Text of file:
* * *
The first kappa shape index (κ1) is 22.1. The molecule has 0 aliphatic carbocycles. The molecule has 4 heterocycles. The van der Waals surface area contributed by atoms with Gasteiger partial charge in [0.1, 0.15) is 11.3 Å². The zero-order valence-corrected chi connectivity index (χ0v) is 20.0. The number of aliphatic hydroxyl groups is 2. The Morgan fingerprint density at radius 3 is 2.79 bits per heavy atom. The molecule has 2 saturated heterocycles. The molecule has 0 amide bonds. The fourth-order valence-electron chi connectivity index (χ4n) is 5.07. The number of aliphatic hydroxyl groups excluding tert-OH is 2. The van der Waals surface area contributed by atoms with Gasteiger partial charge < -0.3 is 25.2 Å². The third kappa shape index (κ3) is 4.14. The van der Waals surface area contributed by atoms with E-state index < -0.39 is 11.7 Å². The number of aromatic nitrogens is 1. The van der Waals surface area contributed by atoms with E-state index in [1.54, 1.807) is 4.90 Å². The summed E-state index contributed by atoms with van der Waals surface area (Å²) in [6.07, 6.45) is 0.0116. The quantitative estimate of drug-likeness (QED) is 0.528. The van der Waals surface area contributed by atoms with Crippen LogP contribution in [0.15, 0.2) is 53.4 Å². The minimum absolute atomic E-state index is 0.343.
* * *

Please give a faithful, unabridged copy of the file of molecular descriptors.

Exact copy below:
The first kappa shape index (κ1) is 22.1. The molecule has 0 aliphatic carbocycles. The molecule has 4 heterocycles. The van der Waals surface area contributed by atoms with Gasteiger partial charge in [0.1, 0.15) is 11.3 Å². The zero-order valence-corrected chi connectivity index (χ0v) is 20.0. The number of aliphatic hydroxyl groups is 2. The Morgan fingerprint density at radius 3 is 2.79 bits per heavy atom. The molecule has 2 saturated heterocycles. The molecule has 0 amide bonds. The fourth-order valence-electron chi connectivity index (χ4n) is 5.07. The number of aliphatic hydroxyl groups excluding tert-OH is 2. The van der Waals surface area contributed by atoms with Gasteiger partial charge < -0.3 is 25.2 Å². The third kappa shape index (κ3) is 4.14. The van der Waals surface area contributed by atoms with E-state index < -0.39 is 11.7 Å². The number of aromatic nitrogens is 1. The van der Waals surface area contributed by atoms with E-state index in [1.54, 1.807) is 4.90 Å². The summed E-state index contributed by atoms with van der Waals surface area (Å²) in [6.07, 6.45) is 0.0116. The quantitative estimate of drug-likeness (QED) is 0.528. The van der Waals surface area contributed by atoms with Crippen LogP contribution in [0.15, 0.2) is 53.4 Å². The minimum absolute atomic E-state index is 0.343.